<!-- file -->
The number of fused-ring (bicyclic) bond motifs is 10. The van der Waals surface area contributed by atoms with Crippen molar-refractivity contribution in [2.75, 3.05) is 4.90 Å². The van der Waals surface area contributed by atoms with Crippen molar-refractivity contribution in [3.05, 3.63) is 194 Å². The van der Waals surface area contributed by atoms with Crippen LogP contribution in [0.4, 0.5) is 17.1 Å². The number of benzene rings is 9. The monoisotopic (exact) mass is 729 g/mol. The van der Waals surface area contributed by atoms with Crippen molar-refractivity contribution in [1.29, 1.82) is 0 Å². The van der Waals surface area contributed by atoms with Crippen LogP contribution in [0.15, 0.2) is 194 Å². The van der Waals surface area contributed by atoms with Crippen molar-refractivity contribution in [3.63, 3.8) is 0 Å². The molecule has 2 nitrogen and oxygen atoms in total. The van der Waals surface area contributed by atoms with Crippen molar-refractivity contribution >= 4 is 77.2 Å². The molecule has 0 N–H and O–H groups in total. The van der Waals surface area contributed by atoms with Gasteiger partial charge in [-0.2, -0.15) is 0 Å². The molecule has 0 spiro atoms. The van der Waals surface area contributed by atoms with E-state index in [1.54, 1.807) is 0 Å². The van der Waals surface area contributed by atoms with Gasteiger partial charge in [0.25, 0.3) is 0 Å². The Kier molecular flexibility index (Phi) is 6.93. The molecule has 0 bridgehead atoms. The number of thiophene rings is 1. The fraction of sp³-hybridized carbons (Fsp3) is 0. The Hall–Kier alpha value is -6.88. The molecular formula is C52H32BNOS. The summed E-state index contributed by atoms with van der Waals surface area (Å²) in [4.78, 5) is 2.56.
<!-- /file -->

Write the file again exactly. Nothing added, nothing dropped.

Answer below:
The number of fused-ring (bicyclic) bond motifs is 10. The van der Waals surface area contributed by atoms with Crippen molar-refractivity contribution in [2.75, 3.05) is 4.90 Å². The van der Waals surface area contributed by atoms with Crippen molar-refractivity contribution in [3.05, 3.63) is 194 Å². The van der Waals surface area contributed by atoms with Crippen LogP contribution in [0.4, 0.5) is 17.1 Å². The number of benzene rings is 9. The monoisotopic (exact) mass is 729 g/mol. The van der Waals surface area contributed by atoms with Crippen molar-refractivity contribution in [1.29, 1.82) is 0 Å². The van der Waals surface area contributed by atoms with Crippen LogP contribution in [0.15, 0.2) is 194 Å². The van der Waals surface area contributed by atoms with Crippen molar-refractivity contribution in [3.63, 3.8) is 0 Å². The molecule has 2 nitrogen and oxygen atoms in total. The van der Waals surface area contributed by atoms with Crippen molar-refractivity contribution >= 4 is 77.2 Å². The molecule has 0 N–H and O–H groups in total. The van der Waals surface area contributed by atoms with Gasteiger partial charge in [-0.2, -0.15) is 0 Å². The molecule has 0 spiro atoms. The van der Waals surface area contributed by atoms with E-state index in [1.54, 1.807) is 0 Å². The van der Waals surface area contributed by atoms with Gasteiger partial charge in [0.25, 0.3) is 0 Å². The Kier molecular flexibility index (Phi) is 6.93. The molecule has 0 bridgehead atoms. The number of thiophene rings is 1. The fraction of sp³-hybridized carbons (Fsp3) is 0. The Hall–Kier alpha value is -6.88. The molecular formula is C52H32BNOS. The summed E-state index contributed by atoms with van der Waals surface area (Å²) in [4.78, 5) is 2.56.